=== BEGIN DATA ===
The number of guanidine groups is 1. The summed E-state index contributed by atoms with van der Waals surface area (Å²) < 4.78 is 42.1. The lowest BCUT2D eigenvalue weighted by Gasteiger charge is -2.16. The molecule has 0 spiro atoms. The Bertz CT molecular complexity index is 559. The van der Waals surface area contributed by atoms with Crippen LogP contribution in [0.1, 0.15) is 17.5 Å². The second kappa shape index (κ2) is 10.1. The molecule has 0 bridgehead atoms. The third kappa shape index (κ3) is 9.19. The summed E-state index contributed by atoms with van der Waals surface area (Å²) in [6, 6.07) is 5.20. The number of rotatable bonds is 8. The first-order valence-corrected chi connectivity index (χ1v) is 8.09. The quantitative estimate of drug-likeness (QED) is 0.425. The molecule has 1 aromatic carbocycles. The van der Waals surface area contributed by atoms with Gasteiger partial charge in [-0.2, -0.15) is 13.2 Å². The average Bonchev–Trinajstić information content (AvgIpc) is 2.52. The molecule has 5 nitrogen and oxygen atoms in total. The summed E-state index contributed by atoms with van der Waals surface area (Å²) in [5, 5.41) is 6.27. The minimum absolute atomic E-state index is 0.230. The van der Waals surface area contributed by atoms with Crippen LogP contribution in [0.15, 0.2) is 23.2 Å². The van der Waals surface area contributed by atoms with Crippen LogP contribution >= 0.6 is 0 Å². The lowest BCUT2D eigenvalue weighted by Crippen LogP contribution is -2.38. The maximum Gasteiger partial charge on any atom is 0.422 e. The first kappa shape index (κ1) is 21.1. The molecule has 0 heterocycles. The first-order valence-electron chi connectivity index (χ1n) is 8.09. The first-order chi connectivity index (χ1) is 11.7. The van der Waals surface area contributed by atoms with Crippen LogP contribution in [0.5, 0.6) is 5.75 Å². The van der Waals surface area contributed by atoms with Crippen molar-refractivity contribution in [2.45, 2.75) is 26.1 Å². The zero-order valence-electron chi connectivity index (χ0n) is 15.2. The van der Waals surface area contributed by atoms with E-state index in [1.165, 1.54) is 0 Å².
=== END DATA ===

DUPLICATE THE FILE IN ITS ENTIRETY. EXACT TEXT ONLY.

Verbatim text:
The number of guanidine groups is 1. The summed E-state index contributed by atoms with van der Waals surface area (Å²) < 4.78 is 42.1. The lowest BCUT2D eigenvalue weighted by Gasteiger charge is -2.16. The molecule has 0 spiro atoms. The Bertz CT molecular complexity index is 559. The van der Waals surface area contributed by atoms with Crippen LogP contribution in [0.1, 0.15) is 17.5 Å². The second kappa shape index (κ2) is 10.1. The molecule has 0 bridgehead atoms. The third kappa shape index (κ3) is 9.19. The summed E-state index contributed by atoms with van der Waals surface area (Å²) in [6, 6.07) is 5.20. The number of rotatable bonds is 8. The first-order valence-corrected chi connectivity index (χ1v) is 8.09. The quantitative estimate of drug-likeness (QED) is 0.425. The molecule has 1 aromatic carbocycles. The van der Waals surface area contributed by atoms with Gasteiger partial charge in [-0.2, -0.15) is 13.2 Å². The average Bonchev–Trinajstić information content (AvgIpc) is 2.52. The molecule has 5 nitrogen and oxygen atoms in total. The summed E-state index contributed by atoms with van der Waals surface area (Å²) in [5, 5.41) is 6.27. The minimum absolute atomic E-state index is 0.230. The van der Waals surface area contributed by atoms with Crippen LogP contribution in [0.15, 0.2) is 23.2 Å². The van der Waals surface area contributed by atoms with Crippen LogP contribution >= 0.6 is 0 Å². The lowest BCUT2D eigenvalue weighted by Crippen LogP contribution is -2.38. The maximum Gasteiger partial charge on any atom is 0.422 e. The first kappa shape index (κ1) is 21.1. The molecule has 0 heterocycles. The first-order valence-electron chi connectivity index (χ1n) is 8.09. The first-order chi connectivity index (χ1) is 11.7. The van der Waals surface area contributed by atoms with Crippen LogP contribution in [0.5, 0.6) is 5.75 Å². The van der Waals surface area contributed by atoms with Crippen molar-refractivity contribution in [2.45, 2.75) is 26.1 Å². The zero-order valence-electron chi connectivity index (χ0n) is 15.2. The van der Waals surface area contributed by atoms with E-state index in [1.165, 1.54) is 0 Å².